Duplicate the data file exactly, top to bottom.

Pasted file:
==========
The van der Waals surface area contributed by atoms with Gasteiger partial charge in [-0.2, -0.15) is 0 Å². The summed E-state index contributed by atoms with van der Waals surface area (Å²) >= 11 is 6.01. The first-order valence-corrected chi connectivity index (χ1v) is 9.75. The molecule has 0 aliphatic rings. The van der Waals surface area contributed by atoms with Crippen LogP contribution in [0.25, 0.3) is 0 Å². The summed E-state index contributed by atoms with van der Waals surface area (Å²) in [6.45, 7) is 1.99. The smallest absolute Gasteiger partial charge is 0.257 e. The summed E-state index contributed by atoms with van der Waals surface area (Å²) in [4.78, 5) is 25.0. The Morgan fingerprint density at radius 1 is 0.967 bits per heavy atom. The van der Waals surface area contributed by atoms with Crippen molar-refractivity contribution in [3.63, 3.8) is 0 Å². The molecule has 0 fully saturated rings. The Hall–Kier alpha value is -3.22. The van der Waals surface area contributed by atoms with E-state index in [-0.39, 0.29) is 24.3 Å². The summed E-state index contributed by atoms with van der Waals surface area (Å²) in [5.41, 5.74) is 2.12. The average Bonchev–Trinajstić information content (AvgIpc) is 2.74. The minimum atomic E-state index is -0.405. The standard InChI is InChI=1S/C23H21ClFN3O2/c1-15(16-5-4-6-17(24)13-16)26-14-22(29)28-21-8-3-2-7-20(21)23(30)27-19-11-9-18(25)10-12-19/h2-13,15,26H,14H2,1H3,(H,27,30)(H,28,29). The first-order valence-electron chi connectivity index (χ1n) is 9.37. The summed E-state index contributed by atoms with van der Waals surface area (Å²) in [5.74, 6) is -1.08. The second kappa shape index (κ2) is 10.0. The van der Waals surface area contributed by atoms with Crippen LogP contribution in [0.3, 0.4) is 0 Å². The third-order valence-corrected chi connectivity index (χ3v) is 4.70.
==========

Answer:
The van der Waals surface area contributed by atoms with Gasteiger partial charge in [-0.2, -0.15) is 0 Å². The summed E-state index contributed by atoms with van der Waals surface area (Å²) >= 11 is 6.01. The first-order valence-corrected chi connectivity index (χ1v) is 9.75. The molecule has 0 aliphatic rings. The van der Waals surface area contributed by atoms with Crippen LogP contribution in [0.25, 0.3) is 0 Å². The summed E-state index contributed by atoms with van der Waals surface area (Å²) in [6.45, 7) is 1.99. The smallest absolute Gasteiger partial charge is 0.257 e. The summed E-state index contributed by atoms with van der Waals surface area (Å²) in [4.78, 5) is 25.0. The Morgan fingerprint density at radius 1 is 0.967 bits per heavy atom. The van der Waals surface area contributed by atoms with Crippen molar-refractivity contribution in [3.63, 3.8) is 0 Å². The molecule has 0 fully saturated rings. The Hall–Kier alpha value is -3.22. The van der Waals surface area contributed by atoms with E-state index in [-0.39, 0.29) is 24.3 Å². The summed E-state index contributed by atoms with van der Waals surface area (Å²) in [5.41, 5.74) is 2.12. The average Bonchev–Trinajstić information content (AvgIpc) is 2.74. The minimum atomic E-state index is -0.405. The standard InChI is InChI=1S/C23H21ClFN3O2/c1-15(16-5-4-6-17(24)13-16)26-14-22(29)28-21-8-3-2-7-20(21)23(30)27-19-11-9-18(25)10-12-19/h2-13,15,26H,14H2,1H3,(H,27,30)(H,28,29). The first-order valence-electron chi connectivity index (χ1n) is 9.37. The summed E-state index contributed by atoms with van der Waals surface area (Å²) in [5.74, 6) is -1.08. The second kappa shape index (κ2) is 10.0. The van der Waals surface area contributed by atoms with Crippen LogP contribution in [0.3, 0.4) is 0 Å². The third-order valence-corrected chi connectivity index (χ3v) is 4.70.